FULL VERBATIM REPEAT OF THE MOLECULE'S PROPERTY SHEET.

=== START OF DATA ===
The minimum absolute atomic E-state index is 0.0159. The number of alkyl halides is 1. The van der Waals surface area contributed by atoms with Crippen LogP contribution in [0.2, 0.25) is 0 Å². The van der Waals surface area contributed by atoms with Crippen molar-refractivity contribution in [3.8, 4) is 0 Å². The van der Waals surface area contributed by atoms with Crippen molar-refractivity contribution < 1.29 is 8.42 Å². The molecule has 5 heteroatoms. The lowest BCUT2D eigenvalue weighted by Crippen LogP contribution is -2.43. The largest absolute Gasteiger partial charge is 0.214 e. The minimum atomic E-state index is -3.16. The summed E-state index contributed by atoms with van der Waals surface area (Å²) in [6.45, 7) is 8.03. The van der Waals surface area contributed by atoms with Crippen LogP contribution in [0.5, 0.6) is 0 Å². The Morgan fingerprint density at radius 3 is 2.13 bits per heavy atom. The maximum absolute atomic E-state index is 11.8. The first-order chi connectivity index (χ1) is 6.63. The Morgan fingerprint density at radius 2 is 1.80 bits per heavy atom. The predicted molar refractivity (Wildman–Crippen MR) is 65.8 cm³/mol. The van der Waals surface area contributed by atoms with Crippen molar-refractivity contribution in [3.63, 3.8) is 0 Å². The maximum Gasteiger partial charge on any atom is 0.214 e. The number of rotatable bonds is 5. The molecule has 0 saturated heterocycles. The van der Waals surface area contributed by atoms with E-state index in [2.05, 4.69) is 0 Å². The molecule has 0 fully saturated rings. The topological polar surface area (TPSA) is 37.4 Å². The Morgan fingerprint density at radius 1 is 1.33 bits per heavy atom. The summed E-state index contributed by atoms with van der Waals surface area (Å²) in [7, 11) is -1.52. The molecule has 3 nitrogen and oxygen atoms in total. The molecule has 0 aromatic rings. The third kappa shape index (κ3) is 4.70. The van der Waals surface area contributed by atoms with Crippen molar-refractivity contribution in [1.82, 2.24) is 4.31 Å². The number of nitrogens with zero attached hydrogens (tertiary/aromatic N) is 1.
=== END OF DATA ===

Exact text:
The minimum absolute atomic E-state index is 0.0159. The number of alkyl halides is 1. The van der Waals surface area contributed by atoms with Crippen LogP contribution in [0.2, 0.25) is 0 Å². The van der Waals surface area contributed by atoms with Crippen molar-refractivity contribution in [3.8, 4) is 0 Å². The van der Waals surface area contributed by atoms with Crippen molar-refractivity contribution < 1.29 is 8.42 Å². The molecule has 5 heteroatoms. The lowest BCUT2D eigenvalue weighted by Crippen LogP contribution is -2.43. The largest absolute Gasteiger partial charge is 0.214 e. The minimum atomic E-state index is -3.16. The summed E-state index contributed by atoms with van der Waals surface area (Å²) in [6.45, 7) is 8.03. The van der Waals surface area contributed by atoms with Crippen LogP contribution in [0.5, 0.6) is 0 Å². The Morgan fingerprint density at radius 3 is 2.13 bits per heavy atom. The maximum absolute atomic E-state index is 11.8. The first-order chi connectivity index (χ1) is 6.63. The Morgan fingerprint density at radius 2 is 1.80 bits per heavy atom. The predicted molar refractivity (Wildman–Crippen MR) is 65.8 cm³/mol. The van der Waals surface area contributed by atoms with Crippen molar-refractivity contribution in [3.63, 3.8) is 0 Å². The maximum Gasteiger partial charge on any atom is 0.214 e. The number of rotatable bonds is 5. The molecule has 0 saturated heterocycles. The van der Waals surface area contributed by atoms with E-state index in [2.05, 4.69) is 0 Å². The molecule has 0 fully saturated rings. The topological polar surface area (TPSA) is 37.4 Å². The Morgan fingerprint density at radius 1 is 1.33 bits per heavy atom. The summed E-state index contributed by atoms with van der Waals surface area (Å²) in [7, 11) is -1.52. The molecule has 3 nitrogen and oxygen atoms in total. The molecule has 0 aromatic rings. The third kappa shape index (κ3) is 4.70. The van der Waals surface area contributed by atoms with Crippen molar-refractivity contribution in [1.82, 2.24) is 4.31 Å². The number of nitrogens with zero attached hydrogens (tertiary/aromatic N) is 1.